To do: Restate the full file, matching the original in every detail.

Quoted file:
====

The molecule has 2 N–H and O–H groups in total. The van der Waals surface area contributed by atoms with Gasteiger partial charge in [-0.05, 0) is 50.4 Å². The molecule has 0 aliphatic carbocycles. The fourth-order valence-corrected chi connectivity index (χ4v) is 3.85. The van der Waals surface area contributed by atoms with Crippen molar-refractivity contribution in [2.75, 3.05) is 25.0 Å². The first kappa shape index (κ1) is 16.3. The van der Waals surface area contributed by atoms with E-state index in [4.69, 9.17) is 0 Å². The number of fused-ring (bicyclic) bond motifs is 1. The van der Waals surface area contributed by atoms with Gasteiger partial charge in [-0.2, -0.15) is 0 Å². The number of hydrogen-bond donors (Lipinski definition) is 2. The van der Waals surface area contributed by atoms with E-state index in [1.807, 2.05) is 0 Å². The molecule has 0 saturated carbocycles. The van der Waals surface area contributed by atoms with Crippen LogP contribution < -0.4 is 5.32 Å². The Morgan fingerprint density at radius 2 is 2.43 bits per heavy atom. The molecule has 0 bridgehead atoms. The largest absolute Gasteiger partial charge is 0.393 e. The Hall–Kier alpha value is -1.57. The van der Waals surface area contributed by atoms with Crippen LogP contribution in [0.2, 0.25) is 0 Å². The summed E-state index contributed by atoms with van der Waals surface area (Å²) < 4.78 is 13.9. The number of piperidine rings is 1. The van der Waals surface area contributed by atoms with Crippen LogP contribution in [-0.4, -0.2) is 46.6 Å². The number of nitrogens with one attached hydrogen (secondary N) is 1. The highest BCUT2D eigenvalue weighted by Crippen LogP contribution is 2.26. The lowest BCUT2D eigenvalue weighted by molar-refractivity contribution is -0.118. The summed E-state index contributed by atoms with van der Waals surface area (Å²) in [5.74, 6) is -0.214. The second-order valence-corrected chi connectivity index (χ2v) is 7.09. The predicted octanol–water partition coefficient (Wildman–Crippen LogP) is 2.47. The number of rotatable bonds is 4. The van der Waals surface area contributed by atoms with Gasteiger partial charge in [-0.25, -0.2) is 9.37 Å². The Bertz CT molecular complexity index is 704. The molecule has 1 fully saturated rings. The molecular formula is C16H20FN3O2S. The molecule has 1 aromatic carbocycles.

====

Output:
The molecule has 2 N–H and O–H groups in total. The van der Waals surface area contributed by atoms with Gasteiger partial charge in [-0.05, 0) is 50.4 Å². The molecule has 0 aliphatic carbocycles. The fourth-order valence-corrected chi connectivity index (χ4v) is 3.85. The van der Waals surface area contributed by atoms with Crippen molar-refractivity contribution in [2.75, 3.05) is 25.0 Å². The first kappa shape index (κ1) is 16.3. The van der Waals surface area contributed by atoms with E-state index in [4.69, 9.17) is 0 Å². The number of fused-ring (bicyclic) bond motifs is 1. The van der Waals surface area contributed by atoms with Gasteiger partial charge in [-0.2, -0.15) is 0 Å². The number of hydrogen-bond donors (Lipinski definition) is 2. The van der Waals surface area contributed by atoms with E-state index in [1.807, 2.05) is 0 Å². The molecule has 0 saturated carbocycles. The van der Waals surface area contributed by atoms with Crippen LogP contribution < -0.4 is 5.32 Å². The Morgan fingerprint density at radius 2 is 2.43 bits per heavy atom. The molecule has 0 bridgehead atoms. The largest absolute Gasteiger partial charge is 0.393 e. The Hall–Kier alpha value is -1.57. The van der Waals surface area contributed by atoms with Crippen LogP contribution in [0.2, 0.25) is 0 Å². The summed E-state index contributed by atoms with van der Waals surface area (Å²) < 4.78 is 13.9. The number of piperidine rings is 1. The van der Waals surface area contributed by atoms with Crippen LogP contribution in [-0.4, -0.2) is 46.6 Å². The number of nitrogens with one attached hydrogen (secondary N) is 1. The highest BCUT2D eigenvalue weighted by Crippen LogP contribution is 2.26. The lowest BCUT2D eigenvalue weighted by molar-refractivity contribution is -0.118. The summed E-state index contributed by atoms with van der Waals surface area (Å²) in [5.74, 6) is -0.214. The second-order valence-corrected chi connectivity index (χ2v) is 7.09. The predicted octanol–water partition coefficient (Wildman–Crippen LogP) is 2.47. The number of rotatable bonds is 4. The van der Waals surface area contributed by atoms with Gasteiger partial charge in [-0.25, -0.2) is 9.37 Å². The Bertz CT molecular complexity index is 704. The molecule has 1 fully saturated rings. The molecular formula is C16H20FN3O2S. The molecule has 1 aromatic carbocycles.